I have to thank Kenton and the guys at Big Rig for doing the paint and body work on it. I’m stoked on how it turned out.
What was the most difficult part of the process?
I would say the most time-consuming was adapting the new style HVAC, wipers and dash to fit with the old 1979 firewall. It was a ton of time and metalwork to get that done.
Is there special attention that you paid to any particular part of the build?
I really wanted to spend time trying to keep the look of the truck original. The ‘79 Ford is one of the most iconic trucks ever made, and I wanted to keep it looking as-is. Looking back at Cory’s ’79 in high school, it stuck in my memory as a very cool truck. So when the old boys look at the truck in the sled parking lot or after riding at the gas station, I wanted them to think, Wow, that brings me back, without even knowing it’s all new technology inside.
Some interesting notes of the build are that it has satellite radio, automatic headlights, Bluetooth audio, OEM Ford command start & theft control, E-locker rear diff and integrated brake controller.
One other point worth mentioning is that this 1979 F-250 had a GVW of 7,700lbs and the 2013 I used has the exact same 7,700lb GVW. Pretty cool.
Since the build was finished, how has it been for its intended purpose? Has anything needed to be changed or rebuilt?
It’s surprised me at how reliable it has been since I began driving it last summer. It wasn’t 100% complete, but I started using it and it blew me away at how it all just worked as planned.
Since I started driving it, I have installed LED lights in the bed, a 12v air compressor under the hood, heated seats and XM radio. Just some nice things to have. So far I’ve done a 1000 mile trip with two sleds on the deck and it didn’t skip a beat at all. Just ran and drove like a 2013 would.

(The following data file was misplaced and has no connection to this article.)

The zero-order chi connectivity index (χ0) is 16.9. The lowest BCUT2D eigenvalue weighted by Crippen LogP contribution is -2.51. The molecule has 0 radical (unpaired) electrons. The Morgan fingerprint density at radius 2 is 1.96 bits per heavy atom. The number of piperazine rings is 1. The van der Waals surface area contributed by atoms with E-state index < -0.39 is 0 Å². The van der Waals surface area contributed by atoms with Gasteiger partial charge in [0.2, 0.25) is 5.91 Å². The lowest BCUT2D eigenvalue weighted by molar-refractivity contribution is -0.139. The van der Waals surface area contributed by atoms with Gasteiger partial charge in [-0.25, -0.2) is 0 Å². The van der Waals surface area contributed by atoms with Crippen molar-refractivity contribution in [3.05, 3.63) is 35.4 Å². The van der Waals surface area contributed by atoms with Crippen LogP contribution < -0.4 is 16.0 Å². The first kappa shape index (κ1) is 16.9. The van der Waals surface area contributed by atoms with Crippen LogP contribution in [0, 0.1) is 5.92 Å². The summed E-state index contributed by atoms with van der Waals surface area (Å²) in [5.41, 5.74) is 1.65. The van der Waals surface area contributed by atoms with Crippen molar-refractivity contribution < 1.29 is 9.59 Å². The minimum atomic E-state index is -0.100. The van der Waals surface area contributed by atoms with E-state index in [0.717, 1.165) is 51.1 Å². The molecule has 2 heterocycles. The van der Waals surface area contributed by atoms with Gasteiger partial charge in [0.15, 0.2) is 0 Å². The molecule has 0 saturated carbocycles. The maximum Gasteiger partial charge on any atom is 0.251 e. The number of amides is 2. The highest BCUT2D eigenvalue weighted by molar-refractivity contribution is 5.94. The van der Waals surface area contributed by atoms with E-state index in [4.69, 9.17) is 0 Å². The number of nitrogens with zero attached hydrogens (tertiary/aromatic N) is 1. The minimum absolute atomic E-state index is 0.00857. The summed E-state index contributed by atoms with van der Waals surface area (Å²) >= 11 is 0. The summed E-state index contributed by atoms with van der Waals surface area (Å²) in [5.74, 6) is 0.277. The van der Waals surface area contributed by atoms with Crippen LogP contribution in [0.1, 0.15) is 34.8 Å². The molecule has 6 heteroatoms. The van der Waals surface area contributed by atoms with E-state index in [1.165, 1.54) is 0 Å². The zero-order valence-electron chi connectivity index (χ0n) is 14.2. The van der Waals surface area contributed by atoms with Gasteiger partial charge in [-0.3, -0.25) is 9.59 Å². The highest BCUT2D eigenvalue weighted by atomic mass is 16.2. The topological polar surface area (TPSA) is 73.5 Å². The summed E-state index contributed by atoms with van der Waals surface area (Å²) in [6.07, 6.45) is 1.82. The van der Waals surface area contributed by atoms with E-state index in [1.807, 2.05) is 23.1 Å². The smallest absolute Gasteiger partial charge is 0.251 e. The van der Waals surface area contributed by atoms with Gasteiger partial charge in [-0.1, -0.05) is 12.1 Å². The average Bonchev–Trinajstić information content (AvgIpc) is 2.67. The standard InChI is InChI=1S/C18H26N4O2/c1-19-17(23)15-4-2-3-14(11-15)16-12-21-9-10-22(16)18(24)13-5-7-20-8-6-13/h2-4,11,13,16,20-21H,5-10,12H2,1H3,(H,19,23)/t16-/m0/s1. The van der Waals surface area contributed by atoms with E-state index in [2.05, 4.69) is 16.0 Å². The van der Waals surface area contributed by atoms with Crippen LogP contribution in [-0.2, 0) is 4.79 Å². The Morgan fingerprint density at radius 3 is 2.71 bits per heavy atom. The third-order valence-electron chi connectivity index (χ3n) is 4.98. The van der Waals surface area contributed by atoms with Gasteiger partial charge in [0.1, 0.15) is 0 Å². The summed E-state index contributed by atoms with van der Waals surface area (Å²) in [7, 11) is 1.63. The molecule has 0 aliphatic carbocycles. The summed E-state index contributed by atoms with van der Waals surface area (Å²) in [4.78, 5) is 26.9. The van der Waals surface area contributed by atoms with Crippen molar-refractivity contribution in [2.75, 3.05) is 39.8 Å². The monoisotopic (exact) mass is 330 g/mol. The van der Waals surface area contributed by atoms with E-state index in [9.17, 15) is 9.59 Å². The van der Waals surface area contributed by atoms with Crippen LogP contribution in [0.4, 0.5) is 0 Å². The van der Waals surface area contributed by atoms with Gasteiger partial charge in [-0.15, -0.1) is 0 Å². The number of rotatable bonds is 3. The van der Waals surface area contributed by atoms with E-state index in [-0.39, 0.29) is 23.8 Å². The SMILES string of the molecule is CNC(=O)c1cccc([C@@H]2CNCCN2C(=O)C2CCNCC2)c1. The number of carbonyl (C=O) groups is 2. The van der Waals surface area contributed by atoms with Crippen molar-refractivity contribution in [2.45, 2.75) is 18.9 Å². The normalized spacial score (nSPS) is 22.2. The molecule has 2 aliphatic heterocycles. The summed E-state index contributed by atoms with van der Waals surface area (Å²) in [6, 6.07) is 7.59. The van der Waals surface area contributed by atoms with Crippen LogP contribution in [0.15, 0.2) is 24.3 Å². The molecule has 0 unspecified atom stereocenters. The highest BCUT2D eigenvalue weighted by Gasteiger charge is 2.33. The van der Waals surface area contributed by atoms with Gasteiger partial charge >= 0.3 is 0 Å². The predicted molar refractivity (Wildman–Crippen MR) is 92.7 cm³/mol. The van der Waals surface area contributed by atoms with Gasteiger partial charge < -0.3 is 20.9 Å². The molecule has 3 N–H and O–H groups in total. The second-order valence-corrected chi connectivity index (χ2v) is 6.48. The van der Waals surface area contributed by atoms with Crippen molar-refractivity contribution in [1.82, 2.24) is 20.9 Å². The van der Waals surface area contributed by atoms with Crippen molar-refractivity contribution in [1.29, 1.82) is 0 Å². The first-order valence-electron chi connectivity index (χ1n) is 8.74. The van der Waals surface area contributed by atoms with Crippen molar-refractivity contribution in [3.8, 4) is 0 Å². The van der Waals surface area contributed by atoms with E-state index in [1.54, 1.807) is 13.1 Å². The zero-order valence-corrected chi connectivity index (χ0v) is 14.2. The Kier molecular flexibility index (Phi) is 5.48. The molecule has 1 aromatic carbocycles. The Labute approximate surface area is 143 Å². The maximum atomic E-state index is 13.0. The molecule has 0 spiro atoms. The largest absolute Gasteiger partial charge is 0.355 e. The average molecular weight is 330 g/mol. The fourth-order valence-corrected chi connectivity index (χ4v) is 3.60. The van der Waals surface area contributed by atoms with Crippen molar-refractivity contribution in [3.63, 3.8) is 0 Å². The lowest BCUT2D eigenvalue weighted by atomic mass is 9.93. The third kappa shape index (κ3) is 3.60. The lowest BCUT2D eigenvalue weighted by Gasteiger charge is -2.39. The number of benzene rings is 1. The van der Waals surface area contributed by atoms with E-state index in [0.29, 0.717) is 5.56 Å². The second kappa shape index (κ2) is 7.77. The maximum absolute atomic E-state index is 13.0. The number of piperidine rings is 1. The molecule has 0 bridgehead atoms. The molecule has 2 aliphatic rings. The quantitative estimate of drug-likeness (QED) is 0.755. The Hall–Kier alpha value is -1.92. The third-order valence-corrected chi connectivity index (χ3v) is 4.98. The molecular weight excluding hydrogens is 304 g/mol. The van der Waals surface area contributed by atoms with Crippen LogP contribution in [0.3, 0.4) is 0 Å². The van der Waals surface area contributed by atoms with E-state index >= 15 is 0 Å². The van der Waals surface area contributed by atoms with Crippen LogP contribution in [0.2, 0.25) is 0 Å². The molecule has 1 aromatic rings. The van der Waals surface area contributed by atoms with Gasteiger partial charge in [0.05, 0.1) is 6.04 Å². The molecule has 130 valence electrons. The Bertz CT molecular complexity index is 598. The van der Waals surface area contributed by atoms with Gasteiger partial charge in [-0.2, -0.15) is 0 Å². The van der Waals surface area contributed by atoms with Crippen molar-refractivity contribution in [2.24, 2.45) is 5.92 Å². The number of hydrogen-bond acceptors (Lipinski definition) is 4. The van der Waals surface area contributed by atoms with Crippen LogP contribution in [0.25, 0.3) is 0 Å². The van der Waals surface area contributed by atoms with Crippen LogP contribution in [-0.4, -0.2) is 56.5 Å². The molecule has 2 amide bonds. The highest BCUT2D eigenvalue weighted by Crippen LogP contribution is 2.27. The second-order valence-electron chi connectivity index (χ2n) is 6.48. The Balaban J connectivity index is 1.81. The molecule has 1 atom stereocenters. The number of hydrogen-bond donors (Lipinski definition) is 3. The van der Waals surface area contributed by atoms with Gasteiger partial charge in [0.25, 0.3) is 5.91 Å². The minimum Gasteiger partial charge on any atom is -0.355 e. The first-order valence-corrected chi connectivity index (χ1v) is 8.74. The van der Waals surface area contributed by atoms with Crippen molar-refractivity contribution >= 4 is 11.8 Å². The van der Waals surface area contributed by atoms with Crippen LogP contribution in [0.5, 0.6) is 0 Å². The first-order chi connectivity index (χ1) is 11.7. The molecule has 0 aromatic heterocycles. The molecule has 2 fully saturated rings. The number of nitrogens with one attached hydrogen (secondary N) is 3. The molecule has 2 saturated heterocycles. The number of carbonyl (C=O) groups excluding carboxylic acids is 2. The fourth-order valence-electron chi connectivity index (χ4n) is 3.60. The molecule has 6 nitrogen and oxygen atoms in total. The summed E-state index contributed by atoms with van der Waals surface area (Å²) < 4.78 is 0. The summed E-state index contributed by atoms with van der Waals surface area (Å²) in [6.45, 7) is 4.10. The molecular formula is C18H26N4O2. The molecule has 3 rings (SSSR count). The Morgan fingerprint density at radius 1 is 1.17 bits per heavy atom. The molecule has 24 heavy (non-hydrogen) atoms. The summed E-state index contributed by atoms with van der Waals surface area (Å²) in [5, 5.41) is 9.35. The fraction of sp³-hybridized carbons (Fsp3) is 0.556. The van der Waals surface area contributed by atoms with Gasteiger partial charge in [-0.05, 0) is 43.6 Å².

If you were to start again, is there anything you would do differently?
Lots of guys have suggested that I should have went with a diesel. And my response is that it is way less expensive to do it this way. Plus, I park this in my garage and I do a lot of short runs around town for my day-to-day production work, and the expense of the diesel didn’t outweigh the added power for me.
I want to put 1,000,000 miles on this truck going sledding for the rest of my life, and I can easily swap out this transmission or motor myself for a fraction of the cost of injectors or a fuel pump on a diesel.
Plus this thing is quiet, and has more than enough juice to move it down the highway. I’ve got a really fast circle track race car for the weekends, and no diesel—no matter the power—is going to replace that!
In terms of the build itself, I could have used the floor and firewall from the 2013 cab and that would have saved me quite a bit of fabricating time. But as of right now, the truck still makes me shake my head at how it went from an idea to being used daily, and just checks all the boxes.
- Tows up to 12,000 lbs √
- Hauls two sleds no problem √
- Starts without complaining at minus 30˚ C √
- Runs and drives like a new truck √
- Looks like a rare, old truck √
Any other points you’d like to share?
The 2013 Chassis is about 6″ longer than the 1979 was. So rather than chopping the frame of the 2013 to fit the body of the 1979, I had my body guy, Trevor, extend the box length from 6.6′ to a little over 7′. No one has ever noticed this, and it’s the perfect length for sledding and dirt biking. For reference, this is an 8′ JetCraft sled deck on it in the pictures. So it’s kind of a custom, medium-length box. Best of both worlds.
Also, I believe there were only around 2,000 of these trucks made in 1979, so there’s not many of them around anymore. Lots of people don’t even know Ford made a crew cab in this era.
Thanks, Mike, for sharing your sled hauler build with us! Any last words?
I’d like to give thanks to all the friends and family who helped build the truck. It really was a ton of hours by too many people to list. But it wouldn’t have ever come together without their help!
If you want to see more about my truck, check out my Velocity Video YouTube channel. I’m going to produce more videos on the truck, using it and customizing it even more over the years.